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Posted by James Staten on January 24, 2011
Forrester’s survey and inquiry research shows that, when it comes to cloud computing choices, our enterprise customers are more interested in infrastructure-as-a-service (IaaS) than platform-as-a-service (PaaS) despite the fact that PaaS is simpler to use. Well, this line is beginning to blur thanks to new offerings from Amazon Web Services LLC and upstart Standing Cloud.
The concern about PaaS lies around lock-in, as developers and infrastructure and operations professionals fear that by writing to the PaaS layer’s services their application will lose portability (this concern has long been a middleware concern — PaaS or otherwise). As a result, IaaS platforms that let you control the deployment model down to middleware, OS and VM resource choice are more open and portable. The tradeoff though, is that developer autonomy comes with a degree of complexity. As the below figure shows, there is a direct correlation between the degree of abstraction a cloud service provides and the skill set required by the customer. If your development skills are limited to scripting, web page design and form creation, most SaaS platforms provide the right abstraction for you to be productive. If you are a true coder with skills around Java, C# or other languages, PaaS offerings let you build more complex applications and integrations without you having to manage middleware, OS or infrastructure configuration. The PaaS services take care of this. IaaS, however, requires you to know this stuff. As a result, cloud services have an inverse pyramid of potential customers. Despite the fact that IaaS is more appealing to enterprise customers, it is the hardest to use.
Figure 1: Abstraction Determines DevOps Suitability
So how do IaaS providers widen their market? Becoming a PaaS layer makes them easier, but then lock-in concerns arise. How can you maintain the control of IaaS without requiring your customer base to become proficient in traditional IT ops tasks? The answer is in providing tools that ease deployment by making best practice infrastructure choices and set up IaaS services for availability and scale for you.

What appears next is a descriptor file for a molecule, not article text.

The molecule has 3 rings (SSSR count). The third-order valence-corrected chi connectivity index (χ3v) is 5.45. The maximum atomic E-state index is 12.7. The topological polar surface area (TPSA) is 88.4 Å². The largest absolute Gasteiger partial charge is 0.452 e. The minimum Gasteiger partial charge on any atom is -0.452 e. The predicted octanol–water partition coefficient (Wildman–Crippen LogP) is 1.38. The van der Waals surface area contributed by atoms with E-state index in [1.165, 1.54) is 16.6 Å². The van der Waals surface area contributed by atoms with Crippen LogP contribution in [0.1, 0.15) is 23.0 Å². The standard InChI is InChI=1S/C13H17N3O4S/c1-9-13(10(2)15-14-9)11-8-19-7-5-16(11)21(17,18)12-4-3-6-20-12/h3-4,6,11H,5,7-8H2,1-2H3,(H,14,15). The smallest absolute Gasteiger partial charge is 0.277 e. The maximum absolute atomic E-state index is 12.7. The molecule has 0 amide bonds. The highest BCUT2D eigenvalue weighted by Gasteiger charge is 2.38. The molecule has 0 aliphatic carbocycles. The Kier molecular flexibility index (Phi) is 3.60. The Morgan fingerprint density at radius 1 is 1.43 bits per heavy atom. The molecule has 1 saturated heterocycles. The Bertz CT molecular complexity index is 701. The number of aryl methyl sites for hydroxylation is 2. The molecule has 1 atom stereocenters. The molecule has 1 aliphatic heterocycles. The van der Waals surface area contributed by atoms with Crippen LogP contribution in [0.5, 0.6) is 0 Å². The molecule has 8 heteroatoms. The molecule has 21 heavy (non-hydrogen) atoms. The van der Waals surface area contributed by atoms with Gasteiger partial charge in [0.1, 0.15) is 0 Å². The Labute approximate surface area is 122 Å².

This is precisely what AWS Elastic Beanstalk does for Tomcat-based applications today (more types will be supported as this offering matures). Standing Cloud provides a similar value, letting you deploy myriad open source software solutions to IaaS, but goes a step farther in letting your choose from multiple clouds.
Both are welcome improvements to the IaaS cloud computing market and achieve this stated goal of making IaaS more widely appealing but aren’t competitive approaches. Elastic Beanstalk is aimed at speeding the deployment of your application but lets you open the hood and revise AWS’ best practice choices at any time. If the customer has the skills, or involves the IT ops team, you can optimize the configuration and performance, tweak the services choices or economics of your deployment. Standing Cloud is targeting small and medium businesses and service providers for these customers who really shouldn’t (or shouldn’t want to) open the hood. They are going for almost SaaS-level simplicity.
These new offerings aren’t the only solutions that make IaaS simpler; RightScale, CloudKick and others have been doing this for a while. But these solutions has been more squarely targeted at DevOps or enterprise architect professionals — people with more deep design and infrastructure skills; the more traditional IaaS buyer.
Microsoft is attempting to blur the line between IaaS and PaaS as well. Its VM role on Windows Azure isn’t a pure IaaS play but does provide greater control over your deployment and less lock-in concern than the traditional app role on this PaaS.
As these markets continue to mature we will see further and further blurring of the lines here, which will open the market to more customers but also create confusion along the way. What’s important to focus on is the core of the offering, which doesn’t change through these efforts, and what value they deliver. Elastic Beanstalk is simpler on-ramping to IaaS. It doesn’t abstract the middleware or the cloud platform services. It just sets them up for you. Once it’s in place, you have to manage it. If you want that to be simpler, tools like RightScale and rPath still hold strong value. Don’t want to manage it or lack these skills? Consider hiring a firm with this expertise like Datapipe or CapGemini.
If you don’t want to manage the middleware or OS — you just want this to work — PaaS is more suited to your desires (as is keeping the app in-house).
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